Human Embryology and Developmental Biology: With STUDENT CONSULT Online Access 5th Edition
As was the case in the preparation of the fourth edition (and for that matter, also the previous editions), the conundrum facing me was what to include and what not to include in the text, given the continuing explosion of new information on almost every aspect of embryonic development. This question always leads me back to the fundamental question of what kind of book I am writing and what are my goals in writing it. As a starting point, I would go back to first principles and the reason why I wrote the first edition of this text. In the early 1990s, medical embryology was confronted with the issue of integrating traditional developmental anatomy with the newly burgeoning field of molecular embryology and introducing those already past their formal learning years to the fact that genes in organisms as foreign as Drosophila could have relevance in understanding the cause of human pathology or even normal development. This is no longer the case, and the issue today is how to place reasonable limits on coverage for an embryology text that is not designed to be encyclopedic.
For this text, my intention is to remain focused both on structure and on developmental mechanisms leading to structural and functional outcomes during embryogenesis. A good example is mention of the many hundreds of genes, mutations of which are known to produce abnormal developmental outcomes. If the mutation can be tied to a known mechanism that can illuminate how an organ develops, it would be a candidate for inclusion, whereas without that I feel that at present it is normally more appropriate to leave its inclusion in comprehensive human genetic compendia. Similarly, the issue of the level of detail of intracellular pathways to include often arises. Other than a few illustrative examples, I have chosen not to emphasize these pathways.
The enormous amount of new information on molecular networks and interacting pathways is accumulating to the point where new texts stressing these above other aspects of development could be profitably written. Often, where many molecules, whether transcription factors or signaling molecules, are involved in a developmental process, I have tried to choose what I feel are the most important and most distinctive, rather than to strive for completeness. Especially because so many major molecules or pathways are reused at different stages in the development of a single structure, my sense is that by including everything, the distinctiveness of the development of the different parts of the body would be blurred for the beginning student. As usual, I welcome feedback ([email protected]) and would be particularly interested to learn whether students or instructors believe that there is too much or too little molecular detail either overall or in specific areas.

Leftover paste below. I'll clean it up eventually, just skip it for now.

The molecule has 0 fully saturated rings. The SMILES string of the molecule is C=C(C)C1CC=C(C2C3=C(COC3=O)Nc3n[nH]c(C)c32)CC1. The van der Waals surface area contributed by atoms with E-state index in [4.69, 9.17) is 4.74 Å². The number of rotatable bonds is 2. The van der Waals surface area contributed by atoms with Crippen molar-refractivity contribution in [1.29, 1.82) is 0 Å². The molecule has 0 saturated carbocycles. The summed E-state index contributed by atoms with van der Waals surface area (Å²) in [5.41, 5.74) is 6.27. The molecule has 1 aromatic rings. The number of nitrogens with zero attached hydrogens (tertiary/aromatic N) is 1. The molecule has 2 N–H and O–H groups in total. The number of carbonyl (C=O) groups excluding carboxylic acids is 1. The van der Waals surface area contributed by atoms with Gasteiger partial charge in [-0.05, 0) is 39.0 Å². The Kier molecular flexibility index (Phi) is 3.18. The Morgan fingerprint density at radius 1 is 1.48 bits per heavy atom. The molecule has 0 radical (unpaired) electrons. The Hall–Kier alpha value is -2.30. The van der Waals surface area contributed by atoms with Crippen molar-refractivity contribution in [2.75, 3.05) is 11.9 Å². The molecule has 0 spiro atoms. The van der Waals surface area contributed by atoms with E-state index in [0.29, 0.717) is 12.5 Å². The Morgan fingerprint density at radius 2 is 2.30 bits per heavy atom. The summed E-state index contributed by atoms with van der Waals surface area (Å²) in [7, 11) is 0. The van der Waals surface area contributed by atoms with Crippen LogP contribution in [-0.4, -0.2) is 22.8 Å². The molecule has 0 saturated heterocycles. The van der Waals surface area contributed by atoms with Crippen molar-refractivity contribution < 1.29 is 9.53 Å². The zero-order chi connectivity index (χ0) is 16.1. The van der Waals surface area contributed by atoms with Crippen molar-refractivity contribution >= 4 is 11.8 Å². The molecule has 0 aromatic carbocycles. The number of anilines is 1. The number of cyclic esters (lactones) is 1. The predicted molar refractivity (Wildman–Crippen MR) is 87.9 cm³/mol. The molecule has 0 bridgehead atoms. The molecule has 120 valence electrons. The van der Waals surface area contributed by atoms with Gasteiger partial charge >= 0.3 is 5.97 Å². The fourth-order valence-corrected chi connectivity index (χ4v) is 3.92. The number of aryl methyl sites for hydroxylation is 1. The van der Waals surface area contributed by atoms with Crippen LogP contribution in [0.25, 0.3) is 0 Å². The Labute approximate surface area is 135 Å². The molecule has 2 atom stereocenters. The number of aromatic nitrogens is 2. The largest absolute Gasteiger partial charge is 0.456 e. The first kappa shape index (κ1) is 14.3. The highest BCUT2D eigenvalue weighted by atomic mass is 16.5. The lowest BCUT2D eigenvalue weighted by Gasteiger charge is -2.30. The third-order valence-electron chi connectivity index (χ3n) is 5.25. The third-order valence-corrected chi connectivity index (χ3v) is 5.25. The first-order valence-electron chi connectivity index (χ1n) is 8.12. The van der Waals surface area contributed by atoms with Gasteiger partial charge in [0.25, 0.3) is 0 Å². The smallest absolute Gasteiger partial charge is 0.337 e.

In this edition, almost every chapter has been extensively revised, and more than 50 new figures have been added. Major additions of relevant knowledge of early development, especially related to the endoderm, have led to significant changes in Chapters 3, 5, 6, 14, and 15. Chapter 12 on the neural crest has been completely reorganized and was largely rewritten. Chapter 9 (on skin, skeleton, and muscle) has also seen major changes. Much new information on germ cells and early development of the gonads has been added to Chapter 16, and in Chapter 17 new information on the development of blood vessels and lymphatics has resulted in major changes.
For this edition, I have been fortunate in being allowed to use photographs from several important sources. From the late Professor Gerd Steding’s The Anatomy of the Human Embryo (Karger) I have taken eight scanning electron micrographs of human embryos that illustrate better than drawings the external features of aspects of human development. I was also able to borrow six photographs of important congenital malformations from the extensive collection of the late Dr. Robert Gorlin, one of the fathers of syndromology. This inclusion is particularly poignant to me because while we were students at the University of Minnesota in the early 1960s, both my wife and I got to know him before he became famous. This edition includes a new Clinical Correlation on dental anomalies written by Dr. Pranit N. Kantaputra from the Department of Orthodontics and Pediatric Dentistry at Chiang Mai University in Chiang Mai, Thailand. He has assembled a wonderful collection of dental anomalies that have a genetic basis, and I am delighted to share his text and photos with the readers. Finally, I was able to include one digitized photograph of a sectioned human embryo from the Carnegie Collection. For this I thank Dr. Raymond Gasser for his herculean efforts in digitizing important specimens from that collection and making them available to the public. All these sections (labeled) are now available online through the Endowment for Human Development (www.ehd.ord), which is without question the best source of information on human embryology on the Internet. I would recommend this source to any student or instructor.
In producing this edition, I have been fortunate to be able to work with much of the team that was involved on the last edition. Alexandra Baker of DNA Illustrations, Inc. has successfully transformed my sketches into wonderful artwork for the past three editions. I thank her for her patience and her care. Similarly, Andrea Vosburgh and her colleagues at Elsevier have cheerfully succeeded in transforming a manuscript and all the trimmings into a recognizable book. Madelene Hyde efficiently guided the initial stages of contracts through the corporate labyrinth. Thanks, as always, to Jean, who provided a home environment compatible with the job of putting together a book and for putting up with me during the process.
Bruce M. Carlson
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